Seventy five years after Imperial Japanese Army forces invaded the US-held territory of Guam on December 8, 1941 — leading to the rape, abuse, and killing of many of the island’s residents during the four years of its occupation by Japan — the US federal government is poised to provide reparations to Guam’s World War II survivors. Last week, Congress quietly included a measure to provide reparations to the 2017 National Defense Authorization Act, which establishes military spending for the upcoming fiscal year.
The spending bill was passed by the House in May with bipartisan support, with the vast majority of Republicans and 40 Democrats voting in favour. It was introduced by Senator John McCain and passed the Senate with 92 votes last Thursday. The Act is now headed to the White House, where President Obama is expected to sign the bill into law.
Today marks the 74th anniversary of the attack on Pearl Harbour, which left nearly 2,500 Americans dead and more than 1,000 wounded. Today, the country will once again engage in our annual tradition of solemnly remembering those who lost their lives in the surprise attack, and the many more servicemen killed when we entered World War II.
We cannot remember Pearl Harbour without remembering its aftermath, and this year in particular it is imperative that we contextualize the attack and what followed in light of contemporary events. The bombing of Pearl Harbour was not only a horrific attack that killed both American military personnel and civilians, but it sparked an immediate and aggressive racial fear and intolerance for America’s Japanese community. Japanese American families, some who could claim generations of living as citizens on American soil, suddenly found themselves treated with suspicion and hatred, suspected to be foreign spies for no other reason than their shared skin colour with America’s declared enemies. Politicians who had already staked their careers on a platform of anti-Asian and anti-immigrant policies decades earlier declared vindication. The US Government issued official propaganda posters that likened Japanese people to terrifying yellow-skinned monsters. Historians document that American soldiers viewed Japanese enemy combatants as “animals”.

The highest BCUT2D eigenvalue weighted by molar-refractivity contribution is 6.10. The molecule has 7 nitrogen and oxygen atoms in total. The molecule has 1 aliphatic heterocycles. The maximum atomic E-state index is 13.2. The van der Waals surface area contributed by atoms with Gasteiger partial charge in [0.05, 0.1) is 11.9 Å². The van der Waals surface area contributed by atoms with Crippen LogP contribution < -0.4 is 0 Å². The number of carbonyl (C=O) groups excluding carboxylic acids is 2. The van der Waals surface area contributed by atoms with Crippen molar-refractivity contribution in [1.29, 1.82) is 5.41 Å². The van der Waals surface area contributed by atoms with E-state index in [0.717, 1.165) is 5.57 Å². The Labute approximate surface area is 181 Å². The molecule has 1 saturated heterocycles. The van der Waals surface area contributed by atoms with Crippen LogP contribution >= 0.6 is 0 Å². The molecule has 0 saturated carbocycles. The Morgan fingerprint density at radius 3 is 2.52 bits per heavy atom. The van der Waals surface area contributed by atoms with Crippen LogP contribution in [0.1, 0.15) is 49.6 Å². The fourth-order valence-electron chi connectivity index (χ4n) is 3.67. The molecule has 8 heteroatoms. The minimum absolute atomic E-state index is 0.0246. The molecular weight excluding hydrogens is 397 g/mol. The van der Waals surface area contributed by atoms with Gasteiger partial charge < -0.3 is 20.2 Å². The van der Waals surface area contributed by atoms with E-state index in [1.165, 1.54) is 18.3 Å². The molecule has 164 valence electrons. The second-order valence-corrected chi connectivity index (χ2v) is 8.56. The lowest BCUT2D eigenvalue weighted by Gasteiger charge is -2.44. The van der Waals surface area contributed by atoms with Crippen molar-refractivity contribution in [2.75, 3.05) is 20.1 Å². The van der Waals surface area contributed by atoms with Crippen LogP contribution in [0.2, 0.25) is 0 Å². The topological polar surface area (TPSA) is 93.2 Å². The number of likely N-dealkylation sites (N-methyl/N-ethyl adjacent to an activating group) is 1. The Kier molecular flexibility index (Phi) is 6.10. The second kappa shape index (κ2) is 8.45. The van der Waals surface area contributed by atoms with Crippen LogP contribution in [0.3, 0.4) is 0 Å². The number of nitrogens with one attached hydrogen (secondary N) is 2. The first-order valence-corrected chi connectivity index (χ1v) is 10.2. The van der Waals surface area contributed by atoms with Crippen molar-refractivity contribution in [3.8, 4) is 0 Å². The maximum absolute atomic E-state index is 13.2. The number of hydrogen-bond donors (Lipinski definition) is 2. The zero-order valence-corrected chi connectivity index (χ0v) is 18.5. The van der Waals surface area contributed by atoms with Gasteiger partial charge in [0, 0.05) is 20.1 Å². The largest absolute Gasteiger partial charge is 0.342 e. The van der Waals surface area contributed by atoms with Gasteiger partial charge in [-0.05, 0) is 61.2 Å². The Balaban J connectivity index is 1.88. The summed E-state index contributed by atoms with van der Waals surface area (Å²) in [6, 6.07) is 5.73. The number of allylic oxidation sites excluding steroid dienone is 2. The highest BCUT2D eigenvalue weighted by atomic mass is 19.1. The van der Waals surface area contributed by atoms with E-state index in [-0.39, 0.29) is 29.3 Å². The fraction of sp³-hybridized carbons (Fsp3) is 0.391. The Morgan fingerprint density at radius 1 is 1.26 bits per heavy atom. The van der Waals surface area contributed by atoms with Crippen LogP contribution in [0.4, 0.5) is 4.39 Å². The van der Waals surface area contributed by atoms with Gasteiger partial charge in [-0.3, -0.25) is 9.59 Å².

The rising crescendo of American xenophobia and anti-Japanese bigotry culminated in the forcible incarceration of thousands of innocent Japanese American citizens and Japanese nationals. Those incarcerees lived under military gunpoint behind barbed wire fences for years before they were finally released, and given little more than a bus ticket in exchange for their freedom.
And eventually, the dehumanization of Japanese Americans reached such a deafening pitch that when the American government dropped two atomic bombs on the Japanese cities of Hiroshima and Nagasaki vaporizing over 200,000 civilians, we celebrated.
Last year, I blogged about “Good Luck Soup“, a film and transmedia project seeking crowd-sourced funding. I’m delighted to hear today from project founder Matthew Hashiguchi that after raising over $15,000 from the community, “Good Luck Soup” is now live at GoodLuckSoup.com.
The project’s name comes from “a traditional Japanese soup containing a variety of mochi, vegetables, and seafood that is served with friends and family every Oshogatsu, or New Years Day, to ensure a year of prosperity and good fortune”. “Good Luck Soup” seeks to create a digital version of good luck soup by collecting and documenting the Japanese American and Japanese Canadian experience before, during, and after World War II for future preservation and inspiration.
That stuff is not actually the stuff I wanted to write about today. Today, I wanted to write about today’s Day of Remembrance: 73 years ago today, Executive Order 9066 was signed by President Franklin D. Roosevelt. Executive Order 9066 authorized the eventual round-up and forcible incarceration of Japanese Americans — based solely on their racial similarity to citizens of a country with whom we were at war — in the nation’s largest coordinated concentration camp effort (learn more about the JACL’s 2010 resolution and campaign to target the words we use to refer to this period in our history).
Japanese Americans — American citizens by birthright — were imprisoned under grueling and inhumane conditions in repurposed racing tracks and stadiums, and later in the middle of the desert. These Japanese Americans and their foreign-born parents (who were denied the right to naturalize as Americans based also on their race) were treated with suspicion of disloyalty. Their possessions were stolen. Children grew up under gunpoint.